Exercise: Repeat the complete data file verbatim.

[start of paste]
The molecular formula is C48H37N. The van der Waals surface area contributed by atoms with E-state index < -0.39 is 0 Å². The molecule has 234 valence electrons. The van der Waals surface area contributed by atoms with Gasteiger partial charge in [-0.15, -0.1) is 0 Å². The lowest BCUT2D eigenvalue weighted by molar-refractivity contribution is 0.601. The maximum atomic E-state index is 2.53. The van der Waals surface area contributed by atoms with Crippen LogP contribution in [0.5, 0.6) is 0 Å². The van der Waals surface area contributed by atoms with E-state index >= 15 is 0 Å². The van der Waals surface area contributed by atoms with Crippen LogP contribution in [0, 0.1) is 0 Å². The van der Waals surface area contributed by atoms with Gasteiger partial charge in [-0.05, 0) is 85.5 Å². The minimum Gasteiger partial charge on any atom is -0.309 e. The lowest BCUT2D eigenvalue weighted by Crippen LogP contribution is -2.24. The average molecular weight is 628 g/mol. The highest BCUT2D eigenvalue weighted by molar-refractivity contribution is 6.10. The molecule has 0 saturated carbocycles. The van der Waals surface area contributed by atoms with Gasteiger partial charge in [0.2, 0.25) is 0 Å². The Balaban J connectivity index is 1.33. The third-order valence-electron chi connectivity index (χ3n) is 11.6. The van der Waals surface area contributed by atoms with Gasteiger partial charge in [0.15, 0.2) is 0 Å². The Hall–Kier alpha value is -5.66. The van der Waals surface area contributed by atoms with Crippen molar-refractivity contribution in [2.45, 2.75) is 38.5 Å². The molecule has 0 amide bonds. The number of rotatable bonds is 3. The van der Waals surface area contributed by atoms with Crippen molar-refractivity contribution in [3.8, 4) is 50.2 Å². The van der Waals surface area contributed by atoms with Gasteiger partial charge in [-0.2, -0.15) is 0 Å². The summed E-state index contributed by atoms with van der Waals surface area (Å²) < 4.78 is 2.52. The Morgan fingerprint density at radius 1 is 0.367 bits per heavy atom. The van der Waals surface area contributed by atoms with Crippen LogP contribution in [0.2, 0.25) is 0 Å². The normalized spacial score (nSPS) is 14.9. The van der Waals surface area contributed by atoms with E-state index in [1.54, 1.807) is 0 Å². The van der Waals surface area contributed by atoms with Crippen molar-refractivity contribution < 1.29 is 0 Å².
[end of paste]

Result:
The molecular formula is C48H37N. The van der Waals surface area contributed by atoms with E-state index < -0.39 is 0 Å². The molecule has 234 valence electrons. The van der Waals surface area contributed by atoms with Gasteiger partial charge in [-0.15, -0.1) is 0 Å². The lowest BCUT2D eigenvalue weighted by molar-refractivity contribution is 0.601. The maximum atomic E-state index is 2.53. The van der Waals surface area contributed by atoms with Crippen LogP contribution in [0.5, 0.6) is 0 Å². The van der Waals surface area contributed by atoms with E-state index >= 15 is 0 Å². The van der Waals surface area contributed by atoms with Crippen LogP contribution in [0, 0.1) is 0 Å². The van der Waals surface area contributed by atoms with Gasteiger partial charge in [-0.05, 0) is 85.5 Å². The minimum Gasteiger partial charge on any atom is -0.309 e. The lowest BCUT2D eigenvalue weighted by Crippen LogP contribution is -2.24. The average molecular weight is 628 g/mol. The highest BCUT2D eigenvalue weighted by molar-refractivity contribution is 6.10. The molecule has 0 saturated carbocycles. The van der Waals surface area contributed by atoms with Gasteiger partial charge in [0.2, 0.25) is 0 Å². The Balaban J connectivity index is 1.33. The third-order valence-electron chi connectivity index (χ3n) is 11.6. The van der Waals surface area contributed by atoms with Gasteiger partial charge in [0.15, 0.2) is 0 Å². The Hall–Kier alpha value is -5.66. The van der Waals surface area contributed by atoms with Crippen molar-refractivity contribution in [2.45, 2.75) is 38.5 Å². The molecule has 0 amide bonds. The number of rotatable bonds is 3. The van der Waals surface area contributed by atoms with Crippen molar-refractivity contribution in [3.8, 4) is 50.2 Å². The van der Waals surface area contributed by atoms with Gasteiger partial charge in [-0.2, -0.15) is 0 Å². The summed E-state index contributed by atoms with van der Waals surface area (Å²) < 4.78 is 2.52. The Morgan fingerprint density at radius 1 is 0.367 bits per heavy atom. The van der Waals surface area contributed by atoms with Crippen LogP contribution in [0.2, 0.25) is 0 Å². The normalized spacial score (nSPS) is 14.9. The van der Waals surface area contributed by atoms with E-state index in [1.54, 1.807) is 0 Å². The van der Waals surface area contributed by atoms with Crippen molar-refractivity contribution < 1.29 is 0 Å².